Pediatric Intensive Care Level II

Pediatric Intensive Care Unit (PICU)

The Pediatric Intensive Care Unit (PICU) at Halifax Health Medical Center is the section of the hospital dedicated to the treatment of children who need the highest level of medical attention and care. Children are admitted to the PICU when their needs can’t be adequately met on the hospital’s main floors when they need closer monitoring of their condition (such as after surgery) or they are taking medications that must be carefully supervised. Halifax Health offers the only Pediatric Intensive Care Unit in the area, providing services 24 hours a day.

Caring and Dedicated Staff of the PICU

The PICU of Halifax Health Medical Center utilizes a multi-disciplinary team focused on caring for young patients.

  • Pediatric Intensivists (Doctors who specialize in pediatric intensive care)
  • Critical care nurses
  • Respiratory therapists
  • Rehabilitation therapists
  • Pharmacists
  • Dietitians
  • Nurse Case Managers

Depending on the needs of the child, other specialists may be involved in his or her care. The PICU at Halifax Health has the best trained, qualified and most comprehensive staff in the area.

What to Expect in the PICU

Children are often admitted to the PICU because of the intensive care or testing they need. Halifax Health recognizes that the hospital environment can be very intimidating to young patients (and their parents). Such anxiety is normal, but knowing what to expect can do a great deal to ease the fears of the patients and parents. Every child’s experience will differ depending on their needs, but some of them may include:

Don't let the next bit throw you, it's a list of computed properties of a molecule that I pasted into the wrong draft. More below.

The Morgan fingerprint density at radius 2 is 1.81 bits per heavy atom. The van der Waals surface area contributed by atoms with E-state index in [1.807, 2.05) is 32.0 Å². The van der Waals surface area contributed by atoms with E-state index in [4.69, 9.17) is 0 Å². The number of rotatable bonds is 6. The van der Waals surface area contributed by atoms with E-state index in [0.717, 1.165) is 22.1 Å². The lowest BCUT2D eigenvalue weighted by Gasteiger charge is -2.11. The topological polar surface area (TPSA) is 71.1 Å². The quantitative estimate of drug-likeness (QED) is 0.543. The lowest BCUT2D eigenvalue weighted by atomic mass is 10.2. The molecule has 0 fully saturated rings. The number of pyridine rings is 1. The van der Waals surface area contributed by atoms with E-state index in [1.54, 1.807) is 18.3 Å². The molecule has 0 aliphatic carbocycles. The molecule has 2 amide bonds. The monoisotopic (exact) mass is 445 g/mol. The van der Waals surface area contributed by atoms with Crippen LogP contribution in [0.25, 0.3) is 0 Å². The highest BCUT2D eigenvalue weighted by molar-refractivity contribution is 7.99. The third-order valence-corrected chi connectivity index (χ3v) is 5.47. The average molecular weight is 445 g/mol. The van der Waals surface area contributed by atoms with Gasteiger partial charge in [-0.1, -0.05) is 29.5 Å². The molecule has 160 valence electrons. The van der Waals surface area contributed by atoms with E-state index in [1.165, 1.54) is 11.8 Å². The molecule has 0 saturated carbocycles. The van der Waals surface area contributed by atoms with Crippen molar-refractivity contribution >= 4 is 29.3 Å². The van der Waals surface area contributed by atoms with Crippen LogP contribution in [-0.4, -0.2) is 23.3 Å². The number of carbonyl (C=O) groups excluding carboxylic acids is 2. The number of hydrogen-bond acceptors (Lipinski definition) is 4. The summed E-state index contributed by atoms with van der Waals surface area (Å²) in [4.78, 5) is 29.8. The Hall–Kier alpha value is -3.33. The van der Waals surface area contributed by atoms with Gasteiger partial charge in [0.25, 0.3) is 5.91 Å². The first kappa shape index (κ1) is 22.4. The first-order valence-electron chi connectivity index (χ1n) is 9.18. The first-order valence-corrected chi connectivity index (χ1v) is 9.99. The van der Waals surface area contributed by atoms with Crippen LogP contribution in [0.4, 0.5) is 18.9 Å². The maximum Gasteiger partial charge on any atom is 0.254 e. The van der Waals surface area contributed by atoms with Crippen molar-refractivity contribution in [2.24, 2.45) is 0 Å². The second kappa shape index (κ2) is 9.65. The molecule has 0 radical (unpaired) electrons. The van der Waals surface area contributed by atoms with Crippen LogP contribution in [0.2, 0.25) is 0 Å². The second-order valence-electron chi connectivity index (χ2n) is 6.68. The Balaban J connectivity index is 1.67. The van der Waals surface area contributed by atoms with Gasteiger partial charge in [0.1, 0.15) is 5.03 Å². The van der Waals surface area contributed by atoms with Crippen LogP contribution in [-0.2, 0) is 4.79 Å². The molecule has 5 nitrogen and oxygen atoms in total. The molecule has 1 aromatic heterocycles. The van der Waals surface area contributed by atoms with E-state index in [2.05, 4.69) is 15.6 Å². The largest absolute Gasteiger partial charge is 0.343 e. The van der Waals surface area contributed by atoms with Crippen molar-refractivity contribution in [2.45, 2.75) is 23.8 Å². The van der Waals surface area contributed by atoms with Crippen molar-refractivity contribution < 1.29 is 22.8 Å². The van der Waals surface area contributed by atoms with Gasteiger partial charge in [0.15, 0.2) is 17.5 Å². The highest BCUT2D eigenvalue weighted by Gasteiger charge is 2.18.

• An intravenous catheter (IV) is a small gauge needle attached to a very thin tube and may be given to a child to administer fluids or medication. Once inserted into a vein, the needle is removed leaving just the soft tubing. Arterial lines may be used to closely monitor blood pressure and oxygen levels in the blood.


    • One of the reasons children may be admitted to the PICU is to monitor them when taking medications that are particularly strong or may have side effects. The medication may be given orally, in a pill or via other methods, such as an IV.


    • A large part of the stress of the hospital environment is being attached to a lot of blinking, beeping machinery; but closely monitoring a child in the PICU is of the utmost importance.
      • Chest leads – Small sticky pads which connect to wires from the monitor and are used to measure heart and breathing rate
      • Pulse oximetry machine (pulse ox) – Attached to a finger, toe or for very small children, across a foot and used to measure oxygen levels in the blood. It is painless and non-invasive
      • Blood pressure cuff
      • EEG pad – Sticky pad is placed on the side of the patient’s head to measure brain activity


    • A child may need to undergo tests to determine more about their condition. All of these tests are painless and used solely to gather information and help with treatment.
      • X-rays
      • Ultrasounds
      • CAT scans
      • MRIs

What to Expect

The PICU at Halifax Health Medical Center is designed to offer the full gamut of care to its young patients, from physical, to emotional, to spiritual. Halifax Health employs top talent in specially trained nurses and specialty pediatricians, offering excellent counseling and support services for patients and families.

Speediatrics, the pediatrics unit at Halifax Health, was designed with the idea of caring for the whole child in mind. Brightly decorated with a racing theme, Speediatrics creates a cheerful and reassuring environment for children. The Daytona International Speedway is nearby the medical center, and NASCAR drivers often come to visit with young patients during Race Week and other events. There are displays of memorabilia from NASCAR cars and drivers, and the Speediatrics Wall of Fame has autographs from many famous visitors.